Is It a Crisis?
All organizations are vulnerable
- By Jeffrey A. Slotnick
- Sep 01, 2016
The phrases critical communications and crisis communications
are used interchangeably. However, they are synergistic building
blocks. To understand both of these phrases, first take a look
at the business objectives behind crisis communications. After
doing this, there will be a scorecard for selecting a critical communication
system. The scorecard will address Intelligibility, Interoperability, and several
other “ilities” which should be considered.
All organizations are vulnerable to a crisis. Examples include Fukishima,
BP Deepwater Horizon, Jack in the Box, WikiLeaks, and most recently the
San Bernardino terrorist attack.
Trying to identify potential crisis situations is not easy and easily
avoided by the tyranny of the urgent. For example, in Max H. Bazerman
and Michael D. Watkins’ book “Predictable Surprises” they describe a
situation or circumstance in which avoidable crises are marginalized in
order to satisfy economic and social policies. They define a predictable
surprise as a problem that at least some people are aware of, is getting
worse over time, and is likely to explode into a crisis eventually. The best
way to prepare for a crisis situation is by conducting an all hazard risk,
threat and vulnerability assessment to identify potential risks which can
have a significant impact on the enterprise. If you do not prepare, you
will incur more damage. Without adequate internal and external communications
operational response will fail, stakeholders will react negatively,
management of the incident will be noticed as incompetent, and
the length of time to resolve the incident and return to normal will be of
greater duration and exponentially more expensive.
Having been involved in numerous post incident reviews, there always
seems to be one overarching issue that applies to critical communications
breakdowns. These breakdowns always start with one or more people who
needed to communicate something and, for one reason or another, were
not heard. This could be inbound or outbound communications.
Detection and reporting of critical incidents require robust inbound
communications. Inbound communications can come from local first responders,
weather notification services, emergency management services,
and most importantly from employees, visitors and other stakeholders.
These folks should never be more than a few steps away from being able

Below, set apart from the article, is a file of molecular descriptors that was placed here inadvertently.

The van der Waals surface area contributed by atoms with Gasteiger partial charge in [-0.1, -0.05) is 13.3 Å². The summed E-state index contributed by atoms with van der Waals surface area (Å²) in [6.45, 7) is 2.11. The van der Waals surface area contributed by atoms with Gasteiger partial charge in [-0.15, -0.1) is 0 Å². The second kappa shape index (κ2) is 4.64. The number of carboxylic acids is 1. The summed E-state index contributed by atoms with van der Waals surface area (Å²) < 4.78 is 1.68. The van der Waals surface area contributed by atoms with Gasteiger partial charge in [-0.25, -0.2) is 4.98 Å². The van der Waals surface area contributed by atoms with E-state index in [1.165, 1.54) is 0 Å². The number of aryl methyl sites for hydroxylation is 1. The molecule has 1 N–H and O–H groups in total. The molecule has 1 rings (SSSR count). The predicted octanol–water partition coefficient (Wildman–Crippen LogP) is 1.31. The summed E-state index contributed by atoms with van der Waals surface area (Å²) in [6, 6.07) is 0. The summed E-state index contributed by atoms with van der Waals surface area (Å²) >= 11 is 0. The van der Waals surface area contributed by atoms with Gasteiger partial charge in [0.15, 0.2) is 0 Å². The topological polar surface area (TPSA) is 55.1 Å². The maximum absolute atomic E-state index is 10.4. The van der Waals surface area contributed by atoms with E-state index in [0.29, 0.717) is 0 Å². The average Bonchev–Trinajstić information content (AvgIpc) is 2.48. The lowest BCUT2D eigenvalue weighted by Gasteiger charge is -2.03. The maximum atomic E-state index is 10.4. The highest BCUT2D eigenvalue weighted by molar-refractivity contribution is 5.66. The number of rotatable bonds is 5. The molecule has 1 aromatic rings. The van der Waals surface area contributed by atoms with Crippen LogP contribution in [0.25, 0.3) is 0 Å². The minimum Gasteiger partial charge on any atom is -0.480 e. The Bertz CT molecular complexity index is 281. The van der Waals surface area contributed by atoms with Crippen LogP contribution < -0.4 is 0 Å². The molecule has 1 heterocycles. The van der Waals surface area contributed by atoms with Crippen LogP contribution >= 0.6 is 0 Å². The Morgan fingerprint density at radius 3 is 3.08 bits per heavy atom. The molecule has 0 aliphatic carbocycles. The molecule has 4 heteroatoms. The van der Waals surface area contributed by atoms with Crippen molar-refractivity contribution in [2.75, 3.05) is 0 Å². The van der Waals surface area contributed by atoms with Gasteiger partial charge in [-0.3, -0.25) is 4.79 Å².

to report a problem. We cannot responsibly respond to a crisis situation if
we are unaware that a crisis situation exists. As a caution do not disregard
your employees and visitors as first responders. They have a vested interest
in their safety and security and when properly trained and provisioned can
be a force multiplier in rapid response and resolution to emerging events.
What they need from you is the means to communicate.
Outbound communications are the communications we use to instantly
notify, fire, police, crisis management teams, decision makers, employees,
visitors, and stakeholders. Further, outbound communications
facilitate cooperation for effective and efficient responses. Additionally,
outbound crisis communication permits your crisis management team
and first responders to organize an efficient response to contain the event
and control panic.
DEFINING THE SCORECARD FOR SYSTEMS SELECTION
So, what are the tools we need to put in the hands of the stakeholders?
Interoperability. Are you able to integrate voice and messaging into
your core security systems such as access control and video?
Do you have the systems or have you considered the systems which allow
for two-way integrated mass communications? These include computer
desktop technologies, mobile devices, public area devices which permit
rapid communications such as campus open areas, parking areas, and public
venues? Does your system leverage social media tools and applications?
Intelligibility. Do not install systems that cannot meet the need to hear,
be heard and be understood within any situation. Benchmark this across all
vendors. You will see a broad spectrum of audio capability. Many security
executives have rued the day they deployed based on a response to an RFP,
without testing this core capability.
There is nothing worse in a crisis situation than not being able to understand
someone who is trying to communicate critical information. Have
you considered the various factors which impact critical communications
such as background noise, reverberation, distance and stress (such as someone
who may be screaming)? Do your systems allow for intelligibility, clarity
Portability of Data. Data and data analytics are crucial to any crisis
event and should be considered in three contexts; before the crisis occurs,
during and after.
We all know what failure in crisis communication looks like. All you
have to do is tune in to any news outlet to quickly understand failure. We
also know what success looks like. During the recent terrorist attack in San
Bernardino 14 people were killed, however more than 3,000 were saved.
The success of the 3,000 was attributed to having a plan, communicating
the plan, training the plan, and having the multifaceted layers of communication
which facilitated an orderly and rapid evacuation while simultaneously
notifying emergency first responders.
At the end of the day, if you considered the various crises which can
impact your enterprise, planned and trained a response, and can clearly
and intelligibly communicate between people across platforms to ensure
the safety and security of your employees, visitors, and stakeholders while
assuring the continued success of your organization, then when I watch the
news will I see you as a success.
This article originally appeared in the September 2016 issue of Security Today.